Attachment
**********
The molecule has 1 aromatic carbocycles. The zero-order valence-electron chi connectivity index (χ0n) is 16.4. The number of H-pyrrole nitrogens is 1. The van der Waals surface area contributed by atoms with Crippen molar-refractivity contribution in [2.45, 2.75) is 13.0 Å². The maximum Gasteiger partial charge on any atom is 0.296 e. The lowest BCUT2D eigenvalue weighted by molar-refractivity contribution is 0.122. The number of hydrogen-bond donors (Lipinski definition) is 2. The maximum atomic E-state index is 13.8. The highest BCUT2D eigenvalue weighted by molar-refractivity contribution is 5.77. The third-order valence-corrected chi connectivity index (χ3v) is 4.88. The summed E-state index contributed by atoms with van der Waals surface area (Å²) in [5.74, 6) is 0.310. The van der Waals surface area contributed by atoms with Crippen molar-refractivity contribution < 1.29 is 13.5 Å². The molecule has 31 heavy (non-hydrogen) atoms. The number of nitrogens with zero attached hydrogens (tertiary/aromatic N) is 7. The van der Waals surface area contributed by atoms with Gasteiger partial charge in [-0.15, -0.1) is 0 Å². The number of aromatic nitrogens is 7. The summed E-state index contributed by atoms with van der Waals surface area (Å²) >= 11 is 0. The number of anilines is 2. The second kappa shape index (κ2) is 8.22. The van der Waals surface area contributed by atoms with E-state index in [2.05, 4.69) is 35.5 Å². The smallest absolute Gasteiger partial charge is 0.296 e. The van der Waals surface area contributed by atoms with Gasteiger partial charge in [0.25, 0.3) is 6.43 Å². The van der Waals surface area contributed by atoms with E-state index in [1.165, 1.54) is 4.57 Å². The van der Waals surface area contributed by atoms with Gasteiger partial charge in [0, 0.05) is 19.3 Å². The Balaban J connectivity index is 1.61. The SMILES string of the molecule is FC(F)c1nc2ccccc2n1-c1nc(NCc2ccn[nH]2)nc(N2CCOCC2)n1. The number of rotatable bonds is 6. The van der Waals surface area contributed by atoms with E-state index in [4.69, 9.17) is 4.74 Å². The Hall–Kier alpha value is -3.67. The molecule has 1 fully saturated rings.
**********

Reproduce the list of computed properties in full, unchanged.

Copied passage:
The molecule has 1 aromatic carbocycles. The zero-order valence-electron chi connectivity index (χ0n) is 16.4. The number of H-pyrrole nitrogens is 1. The van der Waals surface area contributed by atoms with Crippen molar-refractivity contribution in [2.45, 2.75) is 13.0 Å². The maximum Gasteiger partial charge on any atom is 0.296 e. The lowest BCUT2D eigenvalue weighted by molar-refractivity contribution is 0.122. The number of hydrogen-bond donors (Lipinski definition) is 2. The maximum atomic E-state index is 13.8. The highest BCUT2D eigenvalue weighted by molar-refractivity contribution is 5.77. The third-order valence-corrected chi connectivity index (χ3v) is 4.88. The summed E-state index contributed by atoms with van der Waals surface area (Å²) in [5.74, 6) is 0.310. The van der Waals surface area contributed by atoms with Crippen molar-refractivity contribution < 1.29 is 13.5 Å². The molecule has 31 heavy (non-hydrogen) atoms. The number of nitrogens with zero attached hydrogens (tertiary/aromatic N) is 7. The van der Waals surface area contributed by atoms with Gasteiger partial charge in [-0.15, -0.1) is 0 Å². The number of aromatic nitrogens is 7. The summed E-state index contributed by atoms with van der Waals surface area (Å²) >= 11 is 0. The number of anilines is 2. The second kappa shape index (κ2) is 8.22. The van der Waals surface area contributed by atoms with E-state index in [2.05, 4.69) is 35.5 Å². The smallest absolute Gasteiger partial charge is 0.296 e. The van der Waals surface area contributed by atoms with Gasteiger partial charge in [0.25, 0.3) is 6.43 Å². The van der Waals surface area contributed by atoms with E-state index in [1.165, 1.54) is 4.57 Å². The van der Waals surface area contributed by atoms with Gasteiger partial charge in [0, 0.05) is 19.3 Å². The Balaban J connectivity index is 1.61. The SMILES string of the molecule is FC(F)c1nc2ccccc2n1-c1nc(NCc2ccn[nH]2)nc(N2CCOCC2)n1. The number of rotatable bonds is 6. The van der Waals surface area contributed by atoms with E-state index in [4.69, 9.17) is 4.74 Å². The Hall–Kier alpha value is -3.67. The molecule has 1 fully saturated rings.